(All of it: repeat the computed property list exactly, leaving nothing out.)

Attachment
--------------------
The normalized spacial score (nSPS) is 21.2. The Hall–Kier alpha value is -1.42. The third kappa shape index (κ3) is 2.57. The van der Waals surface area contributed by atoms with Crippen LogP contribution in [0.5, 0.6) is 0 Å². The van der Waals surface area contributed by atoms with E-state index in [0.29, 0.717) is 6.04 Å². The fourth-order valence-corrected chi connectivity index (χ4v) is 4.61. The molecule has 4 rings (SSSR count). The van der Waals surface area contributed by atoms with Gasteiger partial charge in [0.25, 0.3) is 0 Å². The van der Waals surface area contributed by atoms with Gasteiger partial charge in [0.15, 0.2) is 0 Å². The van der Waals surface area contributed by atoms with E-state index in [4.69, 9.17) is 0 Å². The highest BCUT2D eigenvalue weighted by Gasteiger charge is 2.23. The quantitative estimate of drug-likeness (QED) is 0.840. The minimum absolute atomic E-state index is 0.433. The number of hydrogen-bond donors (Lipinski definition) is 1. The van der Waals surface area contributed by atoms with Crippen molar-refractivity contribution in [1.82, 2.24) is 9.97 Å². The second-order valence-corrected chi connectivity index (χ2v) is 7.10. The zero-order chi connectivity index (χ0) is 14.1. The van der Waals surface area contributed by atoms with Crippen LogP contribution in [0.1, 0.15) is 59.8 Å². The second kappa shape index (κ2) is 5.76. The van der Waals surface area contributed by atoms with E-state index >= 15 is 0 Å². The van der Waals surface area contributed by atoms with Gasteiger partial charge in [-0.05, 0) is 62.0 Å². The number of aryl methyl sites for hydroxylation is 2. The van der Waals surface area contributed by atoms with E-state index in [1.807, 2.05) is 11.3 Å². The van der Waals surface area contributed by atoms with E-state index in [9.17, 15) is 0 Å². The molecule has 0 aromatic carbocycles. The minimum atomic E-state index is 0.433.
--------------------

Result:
The normalized spacial score (nSPS) is 21.2. The Hall–Kier alpha value is -1.42. The third kappa shape index (κ3) is 2.57. The van der Waals surface area contributed by atoms with Crippen LogP contribution in [0.5, 0.6) is 0 Å². The van der Waals surface area contributed by atoms with E-state index in [0.29, 0.717) is 6.04 Å². The fourth-order valence-corrected chi connectivity index (χ4v) is 4.61. The molecule has 4 rings (SSSR count). The van der Waals surface area contributed by atoms with Gasteiger partial charge in [0.25, 0.3) is 0 Å². The van der Waals surface area contributed by atoms with Gasteiger partial charge in [0.15, 0.2) is 0 Å². The van der Waals surface area contributed by atoms with E-state index in [4.69, 9.17) is 0 Å². The highest BCUT2D eigenvalue weighted by Gasteiger charge is 2.23. The quantitative estimate of drug-likeness (QED) is 0.840. The minimum absolute atomic E-state index is 0.433. The number of hydrogen-bond donors (Lipinski definition) is 1. The van der Waals surface area contributed by atoms with Crippen molar-refractivity contribution in [1.82, 2.24) is 9.97 Å². The second-order valence-corrected chi connectivity index (χ2v) is 7.10. The zero-order chi connectivity index (χ0) is 14.1. The van der Waals surface area contributed by atoms with Crippen LogP contribution in [0.1, 0.15) is 59.8 Å². The second kappa shape index (κ2) is 5.76. The van der Waals surface area contributed by atoms with E-state index >= 15 is 0 Å². The van der Waals surface area contributed by atoms with Gasteiger partial charge in [-0.05, 0) is 62.0 Å². The number of aryl methyl sites for hydroxylation is 2. The van der Waals surface area contributed by atoms with E-state index in [1.807, 2.05) is 11.3 Å². The van der Waals surface area contributed by atoms with E-state index in [9.17, 15) is 0 Å². The molecule has 0 aromatic carbocycles. The minimum atomic E-state index is 0.433.